Not all the suburbs were covered with smoke, so I thought I'd try to film a few footages with a ground camera. But here I was unlucky, too: on the coastline, such a strong wind was blowing that it knocked me off my feet. It raised clouds of sand that flew at an insane speed along the tide line. A beautiful sight, but it was absolutely unreasonable to use the camera in such conditions: the sand would have damaged the lenses.
The genuine extent of the disaster became apparent in the evening twilight. A lot of locals and tourists gathered on the slope of Signal Hill, located just opposite Table Mountain — from here it was possible to safely observe the fire. The park burned along the entire slope: from the road to the funicular and the very top. The wind fanned the fire like in the hearth of a furnace. At times, torches of flame from another flared tree soared a few hundred feet above the slope. A beautiful and scary sight. I thought at that moment: it must be impossible to put out this kind of fire quickly.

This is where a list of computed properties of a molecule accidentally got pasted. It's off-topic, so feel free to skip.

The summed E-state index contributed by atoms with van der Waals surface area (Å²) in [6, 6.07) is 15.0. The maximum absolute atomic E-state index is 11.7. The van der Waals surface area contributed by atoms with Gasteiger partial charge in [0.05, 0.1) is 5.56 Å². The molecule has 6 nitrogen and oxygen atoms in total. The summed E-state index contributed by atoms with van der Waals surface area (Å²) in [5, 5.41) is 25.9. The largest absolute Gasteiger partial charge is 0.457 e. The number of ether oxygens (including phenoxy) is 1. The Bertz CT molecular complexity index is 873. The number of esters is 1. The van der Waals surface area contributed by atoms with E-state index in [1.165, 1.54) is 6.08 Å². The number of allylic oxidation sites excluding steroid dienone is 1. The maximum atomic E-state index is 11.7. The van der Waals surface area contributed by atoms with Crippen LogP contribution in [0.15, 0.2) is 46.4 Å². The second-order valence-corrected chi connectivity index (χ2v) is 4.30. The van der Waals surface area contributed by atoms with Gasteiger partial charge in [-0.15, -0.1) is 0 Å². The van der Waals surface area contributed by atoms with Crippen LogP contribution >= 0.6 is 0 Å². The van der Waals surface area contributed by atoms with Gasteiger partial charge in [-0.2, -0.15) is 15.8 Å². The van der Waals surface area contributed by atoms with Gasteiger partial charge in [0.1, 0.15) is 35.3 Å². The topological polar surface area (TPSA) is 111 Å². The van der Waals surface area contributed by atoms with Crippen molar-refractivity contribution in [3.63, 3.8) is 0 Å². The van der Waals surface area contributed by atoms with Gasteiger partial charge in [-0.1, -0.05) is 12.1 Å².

The situation did not change the next day. I was very fortunate that my hotel was located on the coast, in an area ‘sheltered' from fire by Signal Hill. The smoke practically did not reach there. The city centre was still blocked by dense smog, and I decided to go to Boulders Beach to take pictures of the local penguin colony.
If you happen to visit Cape Town and have never seen penguins in their natural habitat before, then you should definitely go to Boulders. It consists of two parts: ‘large' and 'small' beaches. On the ‘large' beach, penguins can only be observed from wooden platforms; it is forbidden to leave them. But on the ‘small' beach, you can even swim next to these amazing birds. Admittedly, there are a lot of people willing to do that: sometimes long queues occur at the entrance to the park since the number of visitors is limited.
I was lucky: when I went there, the number of tourists was significantly fewer than penguins. A little jumping over the rocks and I managed to find a secluded corner of the ‘small' beach with no people at all. The penguins are not afraid of humans here, but not enough to be approached very close. So, I had to be inventive to put the camera on a tripod closer to these birds and, without disturbing them, capture several scenes. In a little while, the park staff came up to me, looked at my equipment and the shooting process, nodded and said that everything was ok: this is a rare case in the era of global bans on any activity in wildlife parks.